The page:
October 2, 1889: A King’s Downfall
From mid-July until the final days of the 1889 season, the National League pennant race was a fierce, two-team battle, with the Boston Beaneaters, led by workhorse pitcher John Clarkson and team captain Mike “King” Kelly, trying to unseat the defending champion New York Giants from their throne.
At the end of play on September 26, with little more than a week left in the season, the two teams were deadlocked with identical 78–42 records. Over the next three days, Boston won two of three, while New York won one and tied two. The two teams were both 37 games over .500, but the Giants held first place with a winning percentage of .653 (79–42), barely ahead of the Beaneaters’ .650 (80–43).
As the teams headed into the October home stretch, the final five days of the season would be decisive. And New York stumbled right out of the gate, losing to Pittsburgh, while Boston beat Cleveland. The Beaneaters were back in command, 81–43 versus 79–43. The 1889 National League pennant was theirs for the taking. But then came October 2, 1889, the decisive day of the race. New York was playing Pittsburgh for the last time, while Boston was wrapping up its series in Cleveland. The Giants won their game, beating the Allegheny team, 6–3. For Boston, though, a huge drama was about to unfold, one that would ultimately cost it the pennant of 1889.
Pitching for Cleveland was Ed Beatin, a 23-yearold who had shut out the Beaneaters on consecutive days back in mid-September. He would be going up against the fantastic but overworked Clarkson, making his 70th start of the season for Boston. Clarkson, who had already logged nearly 600 innings pitched en route to an incredible 49–19 record, had started the Beaneaters’ previous six games and 11 of their previous 12.
The biggest news of the day, though, was that the Beaneaters’ captain—right fielder Kelly—claimed to have injured a finger in pre-game catching practice and would be relegated to a seat on the bench.1 However, it was clear to all of the onlookers that Kelly was “considerably under the influence of liquor.” Although dressed in his Boston uniform, Kelly sat on the Cleveland bench next to the Spiders team manager.2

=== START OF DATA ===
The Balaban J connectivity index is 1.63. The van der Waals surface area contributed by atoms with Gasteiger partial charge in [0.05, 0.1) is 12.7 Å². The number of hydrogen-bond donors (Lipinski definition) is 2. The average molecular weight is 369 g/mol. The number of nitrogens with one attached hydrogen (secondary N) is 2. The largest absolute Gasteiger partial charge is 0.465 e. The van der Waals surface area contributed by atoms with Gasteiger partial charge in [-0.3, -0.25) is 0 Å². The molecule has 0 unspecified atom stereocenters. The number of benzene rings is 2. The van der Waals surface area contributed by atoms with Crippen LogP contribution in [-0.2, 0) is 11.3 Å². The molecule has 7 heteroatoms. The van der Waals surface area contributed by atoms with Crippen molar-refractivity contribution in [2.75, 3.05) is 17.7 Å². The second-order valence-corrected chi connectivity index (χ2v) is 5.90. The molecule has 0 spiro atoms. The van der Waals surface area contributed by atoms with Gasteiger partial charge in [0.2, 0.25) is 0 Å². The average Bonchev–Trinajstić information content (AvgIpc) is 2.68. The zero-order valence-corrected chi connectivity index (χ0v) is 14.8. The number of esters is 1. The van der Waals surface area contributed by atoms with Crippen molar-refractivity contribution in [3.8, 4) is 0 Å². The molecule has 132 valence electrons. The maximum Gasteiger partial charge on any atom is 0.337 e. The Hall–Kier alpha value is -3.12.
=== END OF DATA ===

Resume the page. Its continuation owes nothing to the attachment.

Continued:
Through the first three innings of the tense match, neither team could manage a single hit, let alone a run. Clarkson retired the first nine batters he faced, while Beatin allowed only one walk. In the top of the fourth inning, though, the Spiders hit Clarkson hard, scoring three runs on a double and three singles. At this point, Kelly began shouting at his own teammates. “You never win,” he said with characteristic modesty, “when I don’t play. Kelly is king. I am a king.” No attention was paid to his little pleasantries, which were muttered at times and shouted at others.3
Cleveland scored two more in the top of the sixth so that when Boston came to bat in the bottom of the sixth, they were in a desperate situation. With one out, Clarkson was walked by Beatin. Hardy Richardson followed with a hard hit to right field. On his way to scoring Boston’s first run of the game, Clarkson fell rounding third base, making it appear that he would have to go back to third, so Richardson returned to secnd. After another walk issued by Beatin, Billy Nash singled to right field. Richardson had plenty of time to score, and “did so as clearly as ever a man did.” But when umpire John McQuaid declared Richardson out on the throw home, it seemed to paralyze the visitors. The Cleveland spectators themselves did not believe Richardson was out “till he informed them himself.”4
When the inning ended (with no more scoring for Boston), Kelly sprang from his seat on the bench and “strode toward McQuaid with blazing eye and inflamed face.”5 He accused McQuaid of being a robber, charged him with having said he would give the Bostons a “roasting,” and finally made a motion as if to hit him. McQuaid called a police officer and told him to remove Kelly from the grounds. The officer at first tried to reason with Kelly, but this only added to Kelly’s anger. Breaking away from the officer, he again approached McQuaid in a threatening manner, but he was prevented from doing so by several additional officers, who, “with drawn clubs, made a ridiculous display of their power over one man.” Kelly struggled, but he was ejected from the grounds.6
“Lighting a cigarette, he strode into the street with the dejected air of Napoleon in exile.” Kelly attempted to enter the Payne Avenue grounds again, but the gate was locked, and the fence was too high to vault. Small boys harassed him, and the fans in the bleachers suggested that he buy a ticket and return to the grounds through the turnstiles.7
Boston team manager James Hart stated after the game that certain men in Cleveland induced Kelly to get drunk, so that he would make a scene at the grounds and thus give the policemen an excuse for ejecting him. The Cleveland club vehemently denied Hart’s story; Kelly, they said, became intoxicated on his own, and he alone was to blame for his actions.8
As for the game itself, Cleveland added a couple more runs in the top of the eighth to put the game away for good. With the loss, Boston again fell behind New York by mere percentage points, .650 (80–43) to .648 (81–44). But it was a deficit from which the Beaneaters would never recover, as the Giants won their final three games to clinch their second consecutive National League pennant.
This essay was originally published in "Inventing Baseball: The 100 Greatest Games of the 19th Century" (2013), edited by Bill Felber. Download the SABR e-book by clicking here.